What a Fields Medal means to a sysadmin
Tuesday morning Grigory "Grisha" Perelman was awarded the Fields Medal for his work on (proof of) the Poincaré Conjecture, one of the million dollar Millenium Prize Problems. NY Times, CNN, the BBC and other web sites point out that he published his work solely on the Internet; but they didn't mention that Perelman's papers are only available from arXiv.org, the web site I maintain.
I found out that Perelman was awarded the Fields Medal when I checked my email ~8:45am Tuesday morning. I had an automated warning message that the main arXiv.org server was unresponsive.
Now, if the server were a pet cat, this is pretty much the equivalent to waking up and stepping in a hairball on the way to the bathroom. I can't even open an SSH
session to better diagnose the problem.
At this point I'm assuming some script went haywire on the server, or there's some sort of malicious attack. I reboot the server (sadly ending over 200 days of uptime). Normally, I would call/email several supervisors to get someone more knowledgeable involved. But my boss Simeon is on vacation ice climbing(!!) in British Columbia. Paul Ginsparg, the arXiv partriach, was unreachable by phone or email at that moment. And Thorsten Schwander, a sysadmin/developer at LANL and arXiv consultant who knows more about Linux than anyone I know, won't wake up for two more hours. I realize that if arXiv is going to work at all this morning, it will be because I make it work.
When the server finishing booting, the load average immediately spikes due to web traffic.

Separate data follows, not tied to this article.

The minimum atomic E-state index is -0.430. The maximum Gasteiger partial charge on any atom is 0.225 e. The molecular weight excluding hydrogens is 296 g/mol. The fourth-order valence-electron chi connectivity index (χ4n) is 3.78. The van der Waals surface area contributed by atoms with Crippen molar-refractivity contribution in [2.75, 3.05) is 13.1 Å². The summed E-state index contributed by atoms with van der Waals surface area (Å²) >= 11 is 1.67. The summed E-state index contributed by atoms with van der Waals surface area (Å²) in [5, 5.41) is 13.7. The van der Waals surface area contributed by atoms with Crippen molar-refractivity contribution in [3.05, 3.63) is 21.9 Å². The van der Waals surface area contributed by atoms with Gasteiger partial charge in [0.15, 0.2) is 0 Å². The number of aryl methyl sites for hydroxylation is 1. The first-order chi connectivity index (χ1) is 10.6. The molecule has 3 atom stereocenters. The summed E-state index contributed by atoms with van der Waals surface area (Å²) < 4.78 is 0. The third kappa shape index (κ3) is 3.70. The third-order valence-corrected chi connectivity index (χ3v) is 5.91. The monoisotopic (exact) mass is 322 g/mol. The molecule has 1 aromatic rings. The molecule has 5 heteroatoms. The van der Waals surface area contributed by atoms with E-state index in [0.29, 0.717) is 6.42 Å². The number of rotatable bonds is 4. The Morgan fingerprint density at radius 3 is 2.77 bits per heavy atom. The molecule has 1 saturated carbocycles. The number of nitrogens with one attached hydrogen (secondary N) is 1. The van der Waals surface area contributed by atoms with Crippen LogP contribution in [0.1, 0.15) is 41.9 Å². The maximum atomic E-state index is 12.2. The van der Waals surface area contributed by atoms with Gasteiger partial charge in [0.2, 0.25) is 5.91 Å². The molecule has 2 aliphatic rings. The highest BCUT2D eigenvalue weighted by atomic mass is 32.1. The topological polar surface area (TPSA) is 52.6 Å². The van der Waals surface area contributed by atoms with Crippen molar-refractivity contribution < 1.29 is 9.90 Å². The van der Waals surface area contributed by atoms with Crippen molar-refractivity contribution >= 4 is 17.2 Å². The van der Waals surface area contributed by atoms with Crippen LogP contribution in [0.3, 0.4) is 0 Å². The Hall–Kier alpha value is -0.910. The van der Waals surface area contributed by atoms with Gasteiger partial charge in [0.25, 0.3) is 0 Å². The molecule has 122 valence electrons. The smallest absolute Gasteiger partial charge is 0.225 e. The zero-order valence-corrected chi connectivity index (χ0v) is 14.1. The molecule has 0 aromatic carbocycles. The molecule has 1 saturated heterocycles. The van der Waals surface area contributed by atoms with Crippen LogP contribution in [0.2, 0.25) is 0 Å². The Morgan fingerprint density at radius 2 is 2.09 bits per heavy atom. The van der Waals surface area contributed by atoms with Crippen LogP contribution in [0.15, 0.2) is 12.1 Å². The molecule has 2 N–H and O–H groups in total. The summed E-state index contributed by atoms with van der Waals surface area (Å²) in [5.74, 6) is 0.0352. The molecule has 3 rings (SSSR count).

I turn off the web server program so that the rest of the server is responsive enough for me to work. Looking at the web server logs, about a bajillion requests are coming in for everything related to Perelman. Since last weekend, I was expecting demand for his papers, but I didn't realize that arXiv was the only place to get them. Moreover, Perelman's accomplishment has the reclusive genius/Cinderella narrative, so the MSM covers the story far more than they would a typical math prize.
The technical problem was that all arXiv pages are dynamically generated b/c of legacy issues. The server simply couldn't generate Perelman's pages fast enough to keep up with demand. My solution was to grab a copy of all of Perelman's papers off an arXiv.org mirror, and use some redirects to send traffic from the dymanic pages to the very fast static pages.
I turn on the web server, and things hum along smoothly. People can download e-prints as much as they want. I put on my copyediting hat and post a notice on the front page (pictured above).
Total time for me to diagnose and solve the problem: 7 minutes.
In those 7 minutes, I may have done more service to the scientific community than my entire two years at arXiv. I feel that I have atoned for slacking off in Complex Analysis class.